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Blog 2: Acropolis & More

Blog #2: The Acropolis, The New Acropolis Museum, and Delphi

Our official first day in Athens began with an hour-long trip from the airport, surrounded by stunning views of the city and the surrounding landscape. Honestly, the heat I experienced while walking from the airport to the bus was quite the whiplash. I know I should be used to it because of the weather in Miami, but this is more of a dry heat. If it wasn’t for the nice gusts of wind every now and then, I don’t know how I would make it in the black sweatpants I wore on the plane. Besides that, our ride to the hotel was really nice- I enjoyed looking around and listening to our tour guide, Katarina, and our professor (Hi Dodge!) discuss our plans for the upcoming week and a half. Of all the plans, I would have to say I was the most excited for the Acropolis, Delphi, and the wine tasting class.

Day two was the hardest day so far, I would say. We took the metro to the surrounding areas of the Acropolis and then walked around twenty minutes (uphill at one point!) for the Acropolis. I’m definitely glad I wore my dry-fit clothes and my cap on this day, it was really necessary. The steep walk up and the beaming sun was definitely something I have never experienced before, even for someone who lives in Miami. With that being said, the views were quite spectacular. The Acropolis and its surrounding structures really were worth seeing up close in my opinion, especially as our tour guide explained the history of the land as we stood on it. It was very interesting about the fight between Poseidon and Athena, and how she inevitably won- resulting in the city being named “Athens.” I have always been a fan of Greek mythology so this was definitely a fun experience for me. Honestly, the Acropolis was an amazing experience- the only downfalls to it included the weather, which is under nobody’s control (Well I guess Zeus if you believe in all that.) Because of this, I would consider the Acropolis something that should be included in future trips, as it’s one of the main attractions in Athens. Now, would I make that trek up in such hot weather? Probably not. Still though, I would highly recommend to those who haven’t gone to check it out- just make sure you don’t forget a cap!


After the Acropolis, we made around a thirty-minute walk to a restaurant for some food. The food was amazing but definitely not worth the thirty-minute walk in scorching weather after just having been to the Acropolis. Because of this, I would suggest picking a restaurant closer to the Acropolis so students can rest a little after such harsh weather.

My favorite part about day two has to be the New Acropolis Museum. I absolutely adored it! Not only was it air conditioned (yay!), but it had an amazing gallery view of the Acropolis from the inside. With this, the Museum had various artifacts, statues, and even murals to explore. My personal favorite exhibit was the Five Caryatids, which are the statures of women said to hold up parts of the acropolis and its surrounding structures. I loved hearing the story behind this and also finding out how there is a sixth caryatid who was stolen and is now sitting in the British Museum in London. Thinking about this incomplete structure kind of made me feel bad, as it helped me realized how much history has been destroyed and stolen from Athens.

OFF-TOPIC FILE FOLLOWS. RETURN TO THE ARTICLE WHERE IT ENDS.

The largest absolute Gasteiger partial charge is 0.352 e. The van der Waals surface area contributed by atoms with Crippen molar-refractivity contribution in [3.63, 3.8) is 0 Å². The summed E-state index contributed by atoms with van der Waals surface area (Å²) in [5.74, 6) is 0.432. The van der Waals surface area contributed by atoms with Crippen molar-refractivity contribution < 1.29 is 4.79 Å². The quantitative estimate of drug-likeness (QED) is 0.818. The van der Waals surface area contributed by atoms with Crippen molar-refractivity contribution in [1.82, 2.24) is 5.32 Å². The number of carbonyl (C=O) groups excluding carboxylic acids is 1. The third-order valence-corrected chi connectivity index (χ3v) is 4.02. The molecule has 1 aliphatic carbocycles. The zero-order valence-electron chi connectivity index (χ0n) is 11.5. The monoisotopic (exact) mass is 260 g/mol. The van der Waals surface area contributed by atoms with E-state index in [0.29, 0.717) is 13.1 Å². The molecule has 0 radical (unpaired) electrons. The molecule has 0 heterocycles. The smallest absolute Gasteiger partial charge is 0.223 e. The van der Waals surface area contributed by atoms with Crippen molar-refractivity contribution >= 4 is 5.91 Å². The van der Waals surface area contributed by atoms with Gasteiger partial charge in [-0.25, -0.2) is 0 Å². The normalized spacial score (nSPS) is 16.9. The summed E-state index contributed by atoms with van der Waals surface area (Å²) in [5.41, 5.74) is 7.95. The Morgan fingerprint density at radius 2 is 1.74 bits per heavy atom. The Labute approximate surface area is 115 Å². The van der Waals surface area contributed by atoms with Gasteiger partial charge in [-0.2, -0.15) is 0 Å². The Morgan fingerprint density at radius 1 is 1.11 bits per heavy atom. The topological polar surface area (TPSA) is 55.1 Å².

Day three was definitely a lot more relaxed. We had breakfast, met at the lobby of the hotel, and boarded the bus for a three-hour trip to Delphi, a town in Greece that shoulders the west. I really enjoyed this trip because the sun wasn’t as intense and everyone had a chance to rest on the bus. The stops we made included gorgeous views, adorable kittens, and Greek coffee! So, there’s nothing to complain about honestly. Then we made our way to the Temple of Apollo, which was amazing as well. I really liked the fact that our tour guide had pictures illustrating what the temple would have looked like if it was still complete, along with the walkway, the statues, and all of the offerings. With this, she also explained the cultural significance of the land, as it was considered to be the center (or “bellybutton” of the world.” The view of the mountains and the tour was just gorgeous.

After this we made our way to the accompanied museum in Delphi, where our tour guide also had many stories associated with the wall carvings, statues, and more. I loved the way she explained how historians figured out what the lost parts of the carvings were, based on the surroundings of the picture. For example: Zeus was at the center of one of the carvings, and there was a woman net to him with no head. Because no other god would be found fighting so close to Zeus, this woman was assumed to be Hera. With this, two warrior gods were shown with specific armor, so they were assumed to be Hades and Athena. After this we had some time to explore the museum which I really enjoyed as well, especially seeing all the offerings archeologists were able to dig up and preserve.

Lastly, we stopped at a little ski town for some food. The restaurant we stopped at was beautiful, with perfect views of the mountains and townscape. I ordered the most delicious, “burger,” which was just a beef patty (don’t know why they called it a burger!). The food, the vibes, and the service was amazing. I really enjoyed our stay at Delphi and would 100% recommend it to others! If you guys plan to do another study abroad in Greece, this is definitely a nice way to cool down after physically demanding days like the Acropolis. All in all, I’ve had an amazing time!

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